China’s Peng Shuai and Hsieh Su-wei of Taiwan have forged a tennis doubles partnership that bridges the divide between the two sides, saying sport can take the heat out of the toughest situations.
The pairing, who play in the Wimbledon women’s doubles semi-finals today, say their partnership is all about firm friendship — and they leave the political stuff to others.
Peng and Hsieh, born four days apart in January 1986, have been mates since their junior days and won the first of their five tour titles together back in 2008.
Their closeness has endured and the warmth between the 27-year-olds is obvious, with the pair constantly laughing and joking in each other’s company.
“After a long time playing together, we still have some tough days; sometimes I will not play really good, sometimes her. We have to help each other and we both try together,” Peng said. “We have good times and winning tournaments makes us really happy.”
“She plays most of the court and I stay by the sidelines,” Hsieh added. “She’s working very hard. We enjoy it.”
“If we don’t fight, there will be no problem,” she joked.
“We speak the same language and we’ve known each other and been friends since we were young,” Peng said. “We have fun and we really enjoy our tennis. I also love going to Taiwan, and after Wimbledon, she will come to Beijing and if she gets time, I will try to show her some Peking duck.”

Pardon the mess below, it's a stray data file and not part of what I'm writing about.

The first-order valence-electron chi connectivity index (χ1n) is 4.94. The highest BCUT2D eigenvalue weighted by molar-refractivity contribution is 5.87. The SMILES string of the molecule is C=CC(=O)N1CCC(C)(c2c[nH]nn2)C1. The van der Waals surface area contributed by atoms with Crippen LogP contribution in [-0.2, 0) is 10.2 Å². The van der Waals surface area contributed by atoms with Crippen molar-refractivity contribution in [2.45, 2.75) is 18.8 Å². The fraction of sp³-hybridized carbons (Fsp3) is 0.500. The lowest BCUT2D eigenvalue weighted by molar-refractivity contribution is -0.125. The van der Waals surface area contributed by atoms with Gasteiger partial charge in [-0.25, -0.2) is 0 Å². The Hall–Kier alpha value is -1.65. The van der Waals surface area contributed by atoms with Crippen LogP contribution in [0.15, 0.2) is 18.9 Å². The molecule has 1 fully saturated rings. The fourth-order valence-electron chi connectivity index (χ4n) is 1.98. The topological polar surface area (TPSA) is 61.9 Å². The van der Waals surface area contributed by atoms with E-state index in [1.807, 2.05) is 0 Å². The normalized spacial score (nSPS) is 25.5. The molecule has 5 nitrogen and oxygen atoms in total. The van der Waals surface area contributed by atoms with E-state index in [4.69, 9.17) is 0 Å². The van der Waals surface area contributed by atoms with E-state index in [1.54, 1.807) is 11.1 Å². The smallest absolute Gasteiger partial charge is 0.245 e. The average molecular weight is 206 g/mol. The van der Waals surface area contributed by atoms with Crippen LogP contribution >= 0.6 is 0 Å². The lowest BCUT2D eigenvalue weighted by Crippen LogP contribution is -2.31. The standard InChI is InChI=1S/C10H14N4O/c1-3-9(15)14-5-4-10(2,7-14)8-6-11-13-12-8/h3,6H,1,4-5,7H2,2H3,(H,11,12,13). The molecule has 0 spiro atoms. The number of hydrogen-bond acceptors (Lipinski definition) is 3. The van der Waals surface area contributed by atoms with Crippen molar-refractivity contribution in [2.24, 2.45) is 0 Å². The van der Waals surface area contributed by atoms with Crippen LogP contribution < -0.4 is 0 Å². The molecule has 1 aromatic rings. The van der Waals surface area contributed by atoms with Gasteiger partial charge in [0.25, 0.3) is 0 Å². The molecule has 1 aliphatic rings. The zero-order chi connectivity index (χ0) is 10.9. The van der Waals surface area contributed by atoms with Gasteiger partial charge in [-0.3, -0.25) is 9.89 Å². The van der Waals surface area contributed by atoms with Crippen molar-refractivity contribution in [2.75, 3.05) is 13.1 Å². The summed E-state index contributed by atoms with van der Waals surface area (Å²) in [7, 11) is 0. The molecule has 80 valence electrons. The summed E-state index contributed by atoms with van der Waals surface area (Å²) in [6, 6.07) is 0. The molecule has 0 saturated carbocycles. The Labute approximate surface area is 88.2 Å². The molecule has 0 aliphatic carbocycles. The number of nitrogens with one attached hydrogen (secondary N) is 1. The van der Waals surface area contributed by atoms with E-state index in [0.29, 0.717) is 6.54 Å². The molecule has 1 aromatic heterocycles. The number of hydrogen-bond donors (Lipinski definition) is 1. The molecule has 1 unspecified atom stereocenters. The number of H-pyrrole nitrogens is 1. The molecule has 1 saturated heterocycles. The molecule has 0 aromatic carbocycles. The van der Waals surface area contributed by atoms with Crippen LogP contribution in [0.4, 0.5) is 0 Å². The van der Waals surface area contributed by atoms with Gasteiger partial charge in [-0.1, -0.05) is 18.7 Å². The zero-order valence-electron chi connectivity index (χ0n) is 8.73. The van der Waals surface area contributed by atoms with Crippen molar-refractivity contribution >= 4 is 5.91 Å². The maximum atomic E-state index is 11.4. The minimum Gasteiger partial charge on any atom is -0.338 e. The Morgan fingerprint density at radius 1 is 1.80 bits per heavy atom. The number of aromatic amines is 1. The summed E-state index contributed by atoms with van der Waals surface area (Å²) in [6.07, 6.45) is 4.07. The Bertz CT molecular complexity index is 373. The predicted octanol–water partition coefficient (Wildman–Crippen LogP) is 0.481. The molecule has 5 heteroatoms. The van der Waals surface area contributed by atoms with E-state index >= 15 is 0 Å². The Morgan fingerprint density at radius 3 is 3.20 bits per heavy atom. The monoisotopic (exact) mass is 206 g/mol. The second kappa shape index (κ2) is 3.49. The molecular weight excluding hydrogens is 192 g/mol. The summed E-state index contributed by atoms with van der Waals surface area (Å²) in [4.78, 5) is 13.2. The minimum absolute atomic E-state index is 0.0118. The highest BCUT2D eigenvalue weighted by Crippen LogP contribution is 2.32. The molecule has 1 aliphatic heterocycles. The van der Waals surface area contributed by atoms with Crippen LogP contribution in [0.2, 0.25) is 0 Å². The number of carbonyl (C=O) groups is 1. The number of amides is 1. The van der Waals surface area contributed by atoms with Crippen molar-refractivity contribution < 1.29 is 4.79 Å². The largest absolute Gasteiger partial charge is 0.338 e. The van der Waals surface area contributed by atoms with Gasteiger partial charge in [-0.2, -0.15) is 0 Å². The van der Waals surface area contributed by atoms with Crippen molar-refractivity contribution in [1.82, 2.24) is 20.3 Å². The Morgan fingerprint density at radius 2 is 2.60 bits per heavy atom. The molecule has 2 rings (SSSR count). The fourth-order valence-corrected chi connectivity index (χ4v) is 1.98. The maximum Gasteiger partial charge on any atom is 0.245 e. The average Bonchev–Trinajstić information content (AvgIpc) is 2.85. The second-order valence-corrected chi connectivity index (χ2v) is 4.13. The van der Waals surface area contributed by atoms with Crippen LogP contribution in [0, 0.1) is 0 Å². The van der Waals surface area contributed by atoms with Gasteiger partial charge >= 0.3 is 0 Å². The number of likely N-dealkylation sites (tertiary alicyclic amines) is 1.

Peng and Hsieh do not see the divisions between Taiwan and China, only what unites them in friendship and sport.
“We never talk about the country stuff,” Hsieh said.
“I think it’s too sensitive, the question of two countries or not,” Peng added. “This, for us, we’re not working for the government. Between us, it seems so easy: We’re good friends, we’re tennis players playing together and we will try our best on the court. Never mind about the country or not; we are just friends. It’s good that sport can make some tough situations feel simple and easy.”
Whether playing together or not, neither of them has ever reached the Wimbledon women’s doubles semi-finals before.
The eighth seeds hugged as they beat Jelena Jankovic of Serbia and Croatia’s Mirjana Lucic-Baroni 6-4, 7-5 on Wednesday on the 4,000-seater sunken Court 2.
They will play Japan’s Shuko Aoyama and Chanelle Scheepers of South Africa, an unseeded pairing, in the semi-finals today.
“For us, the sport, mentally, it’s a fight: Try your best and challenge ourselves,” Peng said. “It’s really exciting. We’re happy that we’re in the semi-finals. It’s the first time playing together, so it’s been a really good tournament so far.”